In the afternoon, there was an interesting talk by Cath Brown, President of the Open University Students Association.  We discussed the issue of whether we thought we should encourage students to use microphones rather than text chat in online tutorials.  I tend to think it should depend on context but the widespread use of text chat in online tutorials can be useful but is very tiring for the tutor if they need to speak and monitor and in these cases, tutorials should be kept to one hour in length.

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Profile pictures

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Edited by Patrick Andrews, Wednesday, 18 May 2016, 14:18

I am quite intrigued by the kinds of profile pictures people have on sites like the OU site, Facebook, LinkedIn.  I notice the following main patterns.

1 A simple face picture, facing the camera.

2 An action shot doing some kind of relevant activity,  My current picture does this by showing me teaching.

3 A picture of the person as part of a group.

4 A symbolic picture (eg of a flower).

5 A picture of the person next to something significant (eg a statue).

It seems that these are all representative of how the person wants to present themselves and we may have different pictures for different sites.  For example, my non professional twitter account has a picture of me running in a 10K.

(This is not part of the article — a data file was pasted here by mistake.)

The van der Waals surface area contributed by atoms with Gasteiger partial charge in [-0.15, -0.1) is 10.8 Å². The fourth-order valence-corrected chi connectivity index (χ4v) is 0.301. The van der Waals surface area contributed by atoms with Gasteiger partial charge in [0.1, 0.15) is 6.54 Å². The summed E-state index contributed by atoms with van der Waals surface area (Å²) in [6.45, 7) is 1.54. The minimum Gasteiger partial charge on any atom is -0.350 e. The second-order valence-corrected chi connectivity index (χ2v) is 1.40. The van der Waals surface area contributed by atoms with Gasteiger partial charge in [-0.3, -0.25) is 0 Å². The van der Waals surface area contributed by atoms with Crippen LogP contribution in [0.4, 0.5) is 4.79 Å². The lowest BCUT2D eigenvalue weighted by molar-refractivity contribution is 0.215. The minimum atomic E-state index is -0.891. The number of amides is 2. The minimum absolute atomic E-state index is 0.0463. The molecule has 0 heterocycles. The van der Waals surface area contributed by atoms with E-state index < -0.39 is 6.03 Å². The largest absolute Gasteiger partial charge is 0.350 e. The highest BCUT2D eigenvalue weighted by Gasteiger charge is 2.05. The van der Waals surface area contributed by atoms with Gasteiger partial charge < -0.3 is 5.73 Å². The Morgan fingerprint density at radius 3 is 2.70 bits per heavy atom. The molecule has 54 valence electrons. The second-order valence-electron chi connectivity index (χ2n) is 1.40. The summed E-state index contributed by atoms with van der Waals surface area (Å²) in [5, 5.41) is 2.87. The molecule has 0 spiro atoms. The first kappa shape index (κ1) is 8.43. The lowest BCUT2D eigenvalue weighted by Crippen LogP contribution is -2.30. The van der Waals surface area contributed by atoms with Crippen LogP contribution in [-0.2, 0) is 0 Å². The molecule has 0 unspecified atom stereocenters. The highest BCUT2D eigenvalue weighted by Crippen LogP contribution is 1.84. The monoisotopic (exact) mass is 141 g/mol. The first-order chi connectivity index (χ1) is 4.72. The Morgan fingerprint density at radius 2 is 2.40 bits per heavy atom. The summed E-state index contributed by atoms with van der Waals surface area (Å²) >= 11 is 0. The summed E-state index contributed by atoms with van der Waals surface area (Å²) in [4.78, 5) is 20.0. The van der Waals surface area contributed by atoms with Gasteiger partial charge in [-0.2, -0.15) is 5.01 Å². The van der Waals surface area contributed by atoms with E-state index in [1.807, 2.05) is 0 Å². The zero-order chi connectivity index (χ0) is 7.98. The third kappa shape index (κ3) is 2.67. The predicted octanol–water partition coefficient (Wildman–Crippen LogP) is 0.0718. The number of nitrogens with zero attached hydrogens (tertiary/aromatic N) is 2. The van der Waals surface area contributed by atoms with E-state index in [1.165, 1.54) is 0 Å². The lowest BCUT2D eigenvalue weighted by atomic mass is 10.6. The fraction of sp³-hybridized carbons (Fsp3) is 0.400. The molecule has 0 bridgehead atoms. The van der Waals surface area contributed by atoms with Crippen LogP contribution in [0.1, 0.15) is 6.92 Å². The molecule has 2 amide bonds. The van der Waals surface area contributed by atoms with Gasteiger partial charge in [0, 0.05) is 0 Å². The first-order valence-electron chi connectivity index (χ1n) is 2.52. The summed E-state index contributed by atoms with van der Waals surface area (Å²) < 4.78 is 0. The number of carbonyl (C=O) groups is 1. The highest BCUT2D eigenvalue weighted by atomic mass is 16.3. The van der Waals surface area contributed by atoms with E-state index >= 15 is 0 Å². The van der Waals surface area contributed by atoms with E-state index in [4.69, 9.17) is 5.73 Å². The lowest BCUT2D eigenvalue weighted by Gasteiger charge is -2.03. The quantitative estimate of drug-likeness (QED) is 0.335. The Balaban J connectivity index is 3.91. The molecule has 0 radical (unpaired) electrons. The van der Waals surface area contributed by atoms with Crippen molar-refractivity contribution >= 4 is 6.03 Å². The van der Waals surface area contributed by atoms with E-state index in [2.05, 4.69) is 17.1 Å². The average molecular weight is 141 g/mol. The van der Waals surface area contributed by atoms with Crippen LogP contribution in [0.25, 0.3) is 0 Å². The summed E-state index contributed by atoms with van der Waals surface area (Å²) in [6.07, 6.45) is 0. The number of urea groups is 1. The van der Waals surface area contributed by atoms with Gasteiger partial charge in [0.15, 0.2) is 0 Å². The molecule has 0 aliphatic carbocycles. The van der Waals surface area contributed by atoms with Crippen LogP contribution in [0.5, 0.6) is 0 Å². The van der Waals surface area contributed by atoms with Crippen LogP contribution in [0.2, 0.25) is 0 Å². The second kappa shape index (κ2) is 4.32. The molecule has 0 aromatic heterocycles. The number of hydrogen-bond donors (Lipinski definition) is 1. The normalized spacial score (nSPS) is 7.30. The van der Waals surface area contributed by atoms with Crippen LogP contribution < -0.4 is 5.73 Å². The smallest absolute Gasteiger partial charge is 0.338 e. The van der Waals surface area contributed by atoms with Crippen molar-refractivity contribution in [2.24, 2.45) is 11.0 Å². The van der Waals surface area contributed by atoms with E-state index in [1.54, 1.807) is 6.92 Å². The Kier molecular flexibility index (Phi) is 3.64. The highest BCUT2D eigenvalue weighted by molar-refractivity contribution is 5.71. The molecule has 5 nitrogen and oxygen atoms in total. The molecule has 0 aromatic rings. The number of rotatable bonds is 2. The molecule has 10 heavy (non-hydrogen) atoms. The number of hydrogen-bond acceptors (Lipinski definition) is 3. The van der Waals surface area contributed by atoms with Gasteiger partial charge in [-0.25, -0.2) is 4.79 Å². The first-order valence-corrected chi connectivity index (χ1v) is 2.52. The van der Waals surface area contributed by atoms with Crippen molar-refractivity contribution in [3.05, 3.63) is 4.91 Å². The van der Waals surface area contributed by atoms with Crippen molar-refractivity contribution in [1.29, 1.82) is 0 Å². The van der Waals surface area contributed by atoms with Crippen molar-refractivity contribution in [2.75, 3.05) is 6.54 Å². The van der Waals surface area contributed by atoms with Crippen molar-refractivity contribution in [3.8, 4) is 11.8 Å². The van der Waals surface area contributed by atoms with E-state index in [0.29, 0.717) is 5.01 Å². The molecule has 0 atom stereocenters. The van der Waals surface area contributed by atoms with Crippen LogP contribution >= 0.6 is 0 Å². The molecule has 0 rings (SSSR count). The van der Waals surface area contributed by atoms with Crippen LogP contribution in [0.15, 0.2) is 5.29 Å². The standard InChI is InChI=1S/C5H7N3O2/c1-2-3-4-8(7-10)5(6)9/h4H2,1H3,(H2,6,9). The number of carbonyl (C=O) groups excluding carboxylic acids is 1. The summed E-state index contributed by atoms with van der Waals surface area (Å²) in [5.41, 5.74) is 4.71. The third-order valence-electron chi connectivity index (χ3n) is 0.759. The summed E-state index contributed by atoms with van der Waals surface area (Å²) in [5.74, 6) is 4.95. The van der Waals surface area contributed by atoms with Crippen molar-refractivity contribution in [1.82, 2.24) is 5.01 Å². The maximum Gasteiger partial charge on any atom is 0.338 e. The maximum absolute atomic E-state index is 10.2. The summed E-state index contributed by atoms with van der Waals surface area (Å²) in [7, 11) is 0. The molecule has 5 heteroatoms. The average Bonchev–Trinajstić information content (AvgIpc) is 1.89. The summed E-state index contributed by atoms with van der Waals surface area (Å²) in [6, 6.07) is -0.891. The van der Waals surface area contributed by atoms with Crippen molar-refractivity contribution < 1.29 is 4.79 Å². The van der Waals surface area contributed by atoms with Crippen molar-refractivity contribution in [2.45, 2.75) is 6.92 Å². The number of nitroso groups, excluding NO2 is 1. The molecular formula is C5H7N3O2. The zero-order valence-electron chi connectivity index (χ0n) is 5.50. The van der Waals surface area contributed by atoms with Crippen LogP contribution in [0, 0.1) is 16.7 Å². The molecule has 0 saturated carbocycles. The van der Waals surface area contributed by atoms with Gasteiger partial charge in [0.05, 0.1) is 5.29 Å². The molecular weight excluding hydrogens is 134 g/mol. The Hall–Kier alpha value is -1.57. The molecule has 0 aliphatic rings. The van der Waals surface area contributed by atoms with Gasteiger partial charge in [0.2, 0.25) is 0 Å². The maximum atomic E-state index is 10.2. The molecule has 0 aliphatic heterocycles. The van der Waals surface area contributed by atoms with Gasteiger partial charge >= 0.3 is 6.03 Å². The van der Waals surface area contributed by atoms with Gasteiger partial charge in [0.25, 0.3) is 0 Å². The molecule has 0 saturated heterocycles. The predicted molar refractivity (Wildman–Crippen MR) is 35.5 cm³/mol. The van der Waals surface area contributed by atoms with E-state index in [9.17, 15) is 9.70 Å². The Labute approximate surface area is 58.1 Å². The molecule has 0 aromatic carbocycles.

What intrigues me particularly are pictures that seem to break some of the rules.  An ex-student (not at the OU) has a profile picture on a professional website  that is taken from the side with her looking at her mobile phone with most of her face covered by her long hair.  I wonder about the extent to which this is a conscious decision and if so, what she is trying to express by this choice.

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Multimodal specialist forum

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I am currently involved in moderating the E852 multimodality forum.  This has always been an  interesting experience and we are currently discussing some political manifestos.  However, I reflected on how little I use multimodal affordances in this blog and have the following hypotheses for why this is:

- perhaps I do not think in a very visual way

- I tend to post fairly frequently but quickly

- my posts tend to be quite short.

I suspect the latter two are the main reasons.

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"Intensity" in OU Live

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The term "intensity" came up in an OU Live session yesterday where some students commented on how busy the tools.  They commented on how they were listening, speaking and also writing in the text box as well as reading the comments and looking at the whiteboard.

It is hard for the tutor and the participants to follow some of the strands that are going on.  I suppose there is a tendency to ensure that the sessions are seen as being valuable.

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sign language and communication

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An article from "The Guardian" about sign language and the importance of members of the family being able to communicate with each other:


This overlaps with some E852 themes such as multimodality and learning through language.